I went to Washington yesterday with five fellow antiwar, mostly Coalition for Peace activists. We met in South Philly at a Code Pink activist's home and departed at 5:15 AM, arriving in the Russell Senate building for a Breakfast with Bob monthly reception that our senator, Bob Casey, holds every month. Since some of my fellow activists had been there before, we knew that breakfast meant donuts, so we stopped for real food before we got there.
I was warned that it's often first come, first served, when Senator Casey enters the room, so I parked myself next to the door, and it worked. When he entered the room, I was the first one to get to talk to him and probably got a total of six or seven minutes. I was talking about the gulf.
- Advertisement -
As a member of the press, I disclosed this to one of his staffers, who really didn't tell me any rules. But later, since I did the same disclosure with all of the staffers I spoke to, one pointed out that the rule was that for press, discussions were not "on the record" but could be used for background, without any attribution.
Bottom line, Casey has a smart team of staffers and he himself is a cordial guy, a good listener who was able to re-state what I said so it was clear he really heard what I had to say.
My goal was to communicate to him what I've been writing in my recent series of articles on the Gulf-- that Obama's response has been inadequate, that secrecy is intolerable-- we are not at war with an enemy so that information should be hidden, that the military should be more involved. I suggested that we should be paying more attention to the Gulf of Mexico than the Persian Gulf.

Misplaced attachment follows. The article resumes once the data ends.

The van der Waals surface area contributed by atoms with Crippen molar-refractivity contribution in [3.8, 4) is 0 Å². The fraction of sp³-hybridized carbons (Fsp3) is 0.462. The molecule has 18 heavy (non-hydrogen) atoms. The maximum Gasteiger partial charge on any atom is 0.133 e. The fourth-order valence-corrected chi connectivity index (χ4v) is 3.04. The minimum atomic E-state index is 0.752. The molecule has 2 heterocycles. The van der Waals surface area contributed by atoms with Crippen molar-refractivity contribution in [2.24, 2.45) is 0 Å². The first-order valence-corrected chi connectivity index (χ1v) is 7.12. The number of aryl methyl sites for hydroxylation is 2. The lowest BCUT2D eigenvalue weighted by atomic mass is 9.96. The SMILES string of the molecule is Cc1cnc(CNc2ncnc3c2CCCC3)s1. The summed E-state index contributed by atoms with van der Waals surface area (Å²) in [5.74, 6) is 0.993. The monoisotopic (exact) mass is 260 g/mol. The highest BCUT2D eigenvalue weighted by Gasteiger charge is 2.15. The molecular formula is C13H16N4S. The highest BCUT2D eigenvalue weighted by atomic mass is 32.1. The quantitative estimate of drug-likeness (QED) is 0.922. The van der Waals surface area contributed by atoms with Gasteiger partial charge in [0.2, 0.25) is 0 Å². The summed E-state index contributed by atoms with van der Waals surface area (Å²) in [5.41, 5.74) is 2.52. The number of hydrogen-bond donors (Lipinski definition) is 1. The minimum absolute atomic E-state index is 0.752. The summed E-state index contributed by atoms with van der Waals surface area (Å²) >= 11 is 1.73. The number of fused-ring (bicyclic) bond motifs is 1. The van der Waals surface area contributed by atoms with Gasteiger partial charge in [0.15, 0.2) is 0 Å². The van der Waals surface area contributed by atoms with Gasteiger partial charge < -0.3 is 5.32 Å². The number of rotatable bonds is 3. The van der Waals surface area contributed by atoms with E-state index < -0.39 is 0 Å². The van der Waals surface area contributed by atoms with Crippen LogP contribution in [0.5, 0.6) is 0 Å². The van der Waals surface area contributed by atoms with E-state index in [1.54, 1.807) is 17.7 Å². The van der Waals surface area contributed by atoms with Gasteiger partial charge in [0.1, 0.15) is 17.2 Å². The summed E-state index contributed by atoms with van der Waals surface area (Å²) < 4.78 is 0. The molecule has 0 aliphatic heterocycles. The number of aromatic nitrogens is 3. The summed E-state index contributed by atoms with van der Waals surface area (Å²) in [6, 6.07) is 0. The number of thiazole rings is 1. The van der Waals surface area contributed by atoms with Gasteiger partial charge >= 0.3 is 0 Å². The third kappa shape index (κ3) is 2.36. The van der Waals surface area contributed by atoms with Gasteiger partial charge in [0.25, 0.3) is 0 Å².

That's me in the blue shirt. Note Senator Casey
wearingan anti-nuke button.
People in photo, left to right: David Gibson, Coalition for Peace Action (CFPA),Cathy Leary, Buxmont CFPA,Senator Casey,Jane Dugdale, Main Line CFPA, Rob Kall,Debi Richter, Delaware Valley Code Pink,Bill Deckhart, Buxmont CFPA
Pic taken by a congressional staffer.
While at the breakfast, I had chance to speak with four or five staffers on different topics-- Net Neutrality, finance reform, the cultural shift to a bottom up way of seeing and doing, caused by the web, military role in the gulf, the gulf in general. Those conversations were reasonably satisfying.
From the just short of one hour breakfast, we went to meet with a staffer at Arlen Specter's office. A young man, probably the age of my older son-- 26-- spoke to us briefly, listened attentively and I left feeling unsatisfied. My colleagues were okay with it, but I guess I'm accustomed to having more access to actually legislators, not their staffers. I wasn't satisfied. That wasn't the case with Casey's staffers. They were more informed and informative. I'm not blaming Specter's team though. The appointment was last minute and we probably got the junior staffer on Specter's team.
We were back on the road by 10:30 and arrived back in Philly by 1:00 PM-- making amazing time both ways. It sometimes takes six hours to get back from DC if I leave at rush hour.
it would be nice if Casey held these kinds of breakfasts in his own state, including having staffers with him. They could take a big van up to Philly, at least. You might want to check to see if your legislator has similar regularly held events. Some of the folks I traveled with do the trip every month. They've gotten to know the staffers and have learned how to be more effective in working to advocate for specific legislation, projects and issues. The START nuclear treaty was the big emphasis for them on this trip. Seriously. Check out what's available from your legislator.
I asked Casey for a radio interview. I think it will happen.
|The views expressed in this article are the sole responsibility of the author
and do not necessarily reflect those of this website or its editors.